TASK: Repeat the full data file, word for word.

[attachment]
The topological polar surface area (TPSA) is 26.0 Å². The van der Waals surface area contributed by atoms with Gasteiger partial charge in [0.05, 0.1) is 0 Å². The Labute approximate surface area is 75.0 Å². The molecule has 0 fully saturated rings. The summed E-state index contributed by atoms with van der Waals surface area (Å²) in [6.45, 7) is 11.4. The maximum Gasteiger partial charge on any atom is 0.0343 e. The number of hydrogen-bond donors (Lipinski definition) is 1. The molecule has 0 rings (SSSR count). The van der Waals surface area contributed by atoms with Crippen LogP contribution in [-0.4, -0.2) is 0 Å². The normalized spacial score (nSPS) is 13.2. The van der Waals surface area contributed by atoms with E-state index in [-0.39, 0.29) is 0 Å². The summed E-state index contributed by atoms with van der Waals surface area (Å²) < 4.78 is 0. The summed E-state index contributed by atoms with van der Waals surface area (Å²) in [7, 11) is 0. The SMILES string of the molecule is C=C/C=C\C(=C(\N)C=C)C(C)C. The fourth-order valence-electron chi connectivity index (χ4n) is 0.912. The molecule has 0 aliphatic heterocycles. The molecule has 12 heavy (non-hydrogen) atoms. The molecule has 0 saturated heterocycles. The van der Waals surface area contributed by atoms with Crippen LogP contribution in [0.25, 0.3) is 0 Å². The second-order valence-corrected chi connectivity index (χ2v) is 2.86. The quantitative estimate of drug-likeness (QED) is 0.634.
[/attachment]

The topological polar surface area (TPSA) is 26.0 Å². The van der Waals surface area contributed by atoms with Gasteiger partial charge in [0.05, 0.1) is 0 Å². The Labute approximate surface area is 75.0 Å². The molecule has 0 fully saturated rings. The summed E-state index contributed by atoms with van der Waals surface area (Å²) in [6.45, 7) is 11.4. The maximum Gasteiger partial charge on any atom is 0.0343 e. The number of hydrogen-bond donors (Lipinski definition) is 1. The molecule has 0 rings (SSSR count). The van der Waals surface area contributed by atoms with Crippen LogP contribution in [-0.4, -0.2) is 0 Å². The normalized spacial score (nSPS) is 13.2. The van der Waals surface area contributed by atoms with E-state index in [-0.39, 0.29) is 0 Å². The summed E-state index contributed by atoms with van der Waals surface area (Å²) < 4.78 is 0. The summed E-state index contributed by atoms with van der Waals surface area (Å²) in [7, 11) is 0. The SMILES string of the molecule is C=C/C=C\C(=C(\N)C=C)C(C)C. The fourth-order valence-electron chi connectivity index (χ4n) is 0.912. The molecule has 0 aliphatic heterocycles. The molecule has 12 heavy (non-hydrogen) atoms. The molecule has 0 saturated heterocycles. The van der Waals surface area contributed by atoms with Crippen LogP contribution in [0.25, 0.3) is 0 Å². The second-order valence-corrected chi connectivity index (χ2v) is 2.86. The quantitative estimate of drug-likeness (QED) is 0.634.